Black Fire: One Hundred Years of African American Pentecostalism

Front Cover
InterVarsity Press, May 3, 2011 - Religion - 406 pages
1 Review
Estrelda Alexander was raised in an urban, black, working-class, oneness Pentecostal congregation in the 1950s and 1960s, but she knew little of her heritage and thought that all Christians worshiped and believed as she did. Much later she discovered that many Christians not only knew little of her heritage but considered it strange. Even today, most North Americans remain ignorant of black Pentecostalism. Black Fire remedies lack of historical consciousness by recounting the story of African American Pentecostal origins and development. In this fascinating description she covers
  • what Pentecostalism retained from African spirituality
  • the legacy of the nineteenth-century black Holiness movement
  • William J. Seymour and the Azusa Street Revival
  • African American trinitarian and oneness Pentecostal denominations
  • the role of women in African American Pentecostalism
  • African American neo-Pentecostals and charismatic movements
  • black Pentecostals in majority-white denominations
  • theological challenges of black Pentecostalism in the twenty-first century
Whether you come from an African American Pentecostal background or you just want to learn more, this book will unfold all the dimensions of this important movement's history and contribution to the life of the church.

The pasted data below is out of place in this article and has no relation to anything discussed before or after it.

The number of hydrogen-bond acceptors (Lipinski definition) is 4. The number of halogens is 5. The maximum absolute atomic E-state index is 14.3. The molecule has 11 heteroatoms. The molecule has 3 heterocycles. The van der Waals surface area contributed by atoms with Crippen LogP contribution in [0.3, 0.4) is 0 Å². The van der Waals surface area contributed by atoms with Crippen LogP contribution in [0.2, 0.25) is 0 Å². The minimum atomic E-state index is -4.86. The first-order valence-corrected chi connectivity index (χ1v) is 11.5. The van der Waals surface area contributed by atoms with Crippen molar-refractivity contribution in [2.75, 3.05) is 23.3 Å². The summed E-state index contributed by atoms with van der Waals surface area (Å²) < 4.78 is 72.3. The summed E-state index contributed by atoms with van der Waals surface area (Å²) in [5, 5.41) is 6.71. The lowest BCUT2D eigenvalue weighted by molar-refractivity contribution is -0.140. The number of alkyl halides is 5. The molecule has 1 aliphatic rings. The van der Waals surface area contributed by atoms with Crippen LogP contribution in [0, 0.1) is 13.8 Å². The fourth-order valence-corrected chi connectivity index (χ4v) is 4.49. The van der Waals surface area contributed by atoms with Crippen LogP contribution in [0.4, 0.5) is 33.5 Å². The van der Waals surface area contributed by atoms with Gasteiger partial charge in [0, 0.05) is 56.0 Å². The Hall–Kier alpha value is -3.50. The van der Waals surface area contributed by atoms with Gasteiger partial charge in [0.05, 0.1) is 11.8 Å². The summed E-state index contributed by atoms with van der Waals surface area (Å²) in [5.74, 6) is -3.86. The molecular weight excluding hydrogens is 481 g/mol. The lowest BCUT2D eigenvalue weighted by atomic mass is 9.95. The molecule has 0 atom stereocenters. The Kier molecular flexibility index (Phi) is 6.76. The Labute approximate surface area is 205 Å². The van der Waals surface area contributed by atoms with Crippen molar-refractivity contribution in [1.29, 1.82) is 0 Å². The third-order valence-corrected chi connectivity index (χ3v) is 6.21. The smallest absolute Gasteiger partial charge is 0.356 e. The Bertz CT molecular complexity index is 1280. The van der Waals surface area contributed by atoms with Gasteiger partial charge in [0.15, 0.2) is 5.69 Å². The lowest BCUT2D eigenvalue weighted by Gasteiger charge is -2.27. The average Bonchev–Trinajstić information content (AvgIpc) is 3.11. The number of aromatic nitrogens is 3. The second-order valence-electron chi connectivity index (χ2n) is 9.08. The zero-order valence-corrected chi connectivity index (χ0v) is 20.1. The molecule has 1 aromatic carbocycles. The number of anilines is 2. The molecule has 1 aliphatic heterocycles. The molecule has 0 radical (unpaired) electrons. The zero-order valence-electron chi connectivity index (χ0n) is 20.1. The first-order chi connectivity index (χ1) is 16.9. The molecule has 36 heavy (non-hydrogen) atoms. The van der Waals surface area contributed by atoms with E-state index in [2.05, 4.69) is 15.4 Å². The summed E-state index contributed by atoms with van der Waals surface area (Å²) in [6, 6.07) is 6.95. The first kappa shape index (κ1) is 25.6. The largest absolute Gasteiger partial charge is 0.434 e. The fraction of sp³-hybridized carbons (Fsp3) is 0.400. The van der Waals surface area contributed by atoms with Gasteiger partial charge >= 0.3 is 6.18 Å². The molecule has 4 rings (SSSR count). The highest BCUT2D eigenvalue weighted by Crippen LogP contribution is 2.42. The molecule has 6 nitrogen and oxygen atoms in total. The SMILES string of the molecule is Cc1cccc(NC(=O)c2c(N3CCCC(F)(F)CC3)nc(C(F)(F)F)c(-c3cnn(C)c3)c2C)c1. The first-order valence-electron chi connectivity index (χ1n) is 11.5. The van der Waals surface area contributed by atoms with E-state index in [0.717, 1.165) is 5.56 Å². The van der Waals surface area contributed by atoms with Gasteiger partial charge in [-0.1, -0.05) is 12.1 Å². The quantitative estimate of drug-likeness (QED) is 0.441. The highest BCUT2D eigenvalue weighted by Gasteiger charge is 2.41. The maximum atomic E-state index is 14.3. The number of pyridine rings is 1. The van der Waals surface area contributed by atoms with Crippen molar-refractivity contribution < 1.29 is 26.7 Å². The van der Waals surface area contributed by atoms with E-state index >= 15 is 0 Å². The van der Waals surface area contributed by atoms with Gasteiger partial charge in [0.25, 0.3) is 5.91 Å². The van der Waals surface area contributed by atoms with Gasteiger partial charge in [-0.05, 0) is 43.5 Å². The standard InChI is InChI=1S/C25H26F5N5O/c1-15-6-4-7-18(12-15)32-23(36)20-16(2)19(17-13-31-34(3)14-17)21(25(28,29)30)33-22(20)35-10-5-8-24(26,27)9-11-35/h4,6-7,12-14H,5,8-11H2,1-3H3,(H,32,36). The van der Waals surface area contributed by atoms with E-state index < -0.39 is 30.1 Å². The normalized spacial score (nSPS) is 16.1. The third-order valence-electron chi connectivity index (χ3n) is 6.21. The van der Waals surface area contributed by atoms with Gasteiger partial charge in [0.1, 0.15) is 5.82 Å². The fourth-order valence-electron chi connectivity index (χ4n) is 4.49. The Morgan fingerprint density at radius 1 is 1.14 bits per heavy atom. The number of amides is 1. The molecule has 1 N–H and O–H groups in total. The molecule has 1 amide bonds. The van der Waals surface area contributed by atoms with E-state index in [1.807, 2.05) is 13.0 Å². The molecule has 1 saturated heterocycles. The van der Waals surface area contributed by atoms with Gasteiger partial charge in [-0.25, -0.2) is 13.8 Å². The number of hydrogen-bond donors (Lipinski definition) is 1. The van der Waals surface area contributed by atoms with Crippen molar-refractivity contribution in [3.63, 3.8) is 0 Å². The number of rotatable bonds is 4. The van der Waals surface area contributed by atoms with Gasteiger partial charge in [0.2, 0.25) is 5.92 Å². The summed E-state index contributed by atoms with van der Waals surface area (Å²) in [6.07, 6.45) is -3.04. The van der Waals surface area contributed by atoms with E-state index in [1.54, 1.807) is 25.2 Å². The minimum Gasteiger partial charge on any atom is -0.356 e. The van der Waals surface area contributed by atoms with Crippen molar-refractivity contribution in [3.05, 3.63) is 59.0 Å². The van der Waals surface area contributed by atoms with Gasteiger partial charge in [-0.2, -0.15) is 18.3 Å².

What people are saying - Write a review

We haven't found any reviews in the usual places.

Contents

Foreword by David E Daniels
7
Every Time I Feel the Spirit
28
Saved and Sanctified
61
The Color Line Was Washed Away in the Blood
110
What Hath God Wrought
159
God and Christ Are
206
Singing the Lords Song in a Strange Land
249
If It Wasnt for the Women
293
African American NeoPentecostals and Charismatic Movements
342
Conclusion
391
Subject Index
404
Copyright

Common terms and phrases

About the author (2011)

Estrelda Alexander (Ph.D., The Catholic University of America) is a visiting professor of theology in the School of Divinity at Regent University in Virginia Beach, Virginia, and executive director of the William Seymour Educational Foundation.

Bibliographic information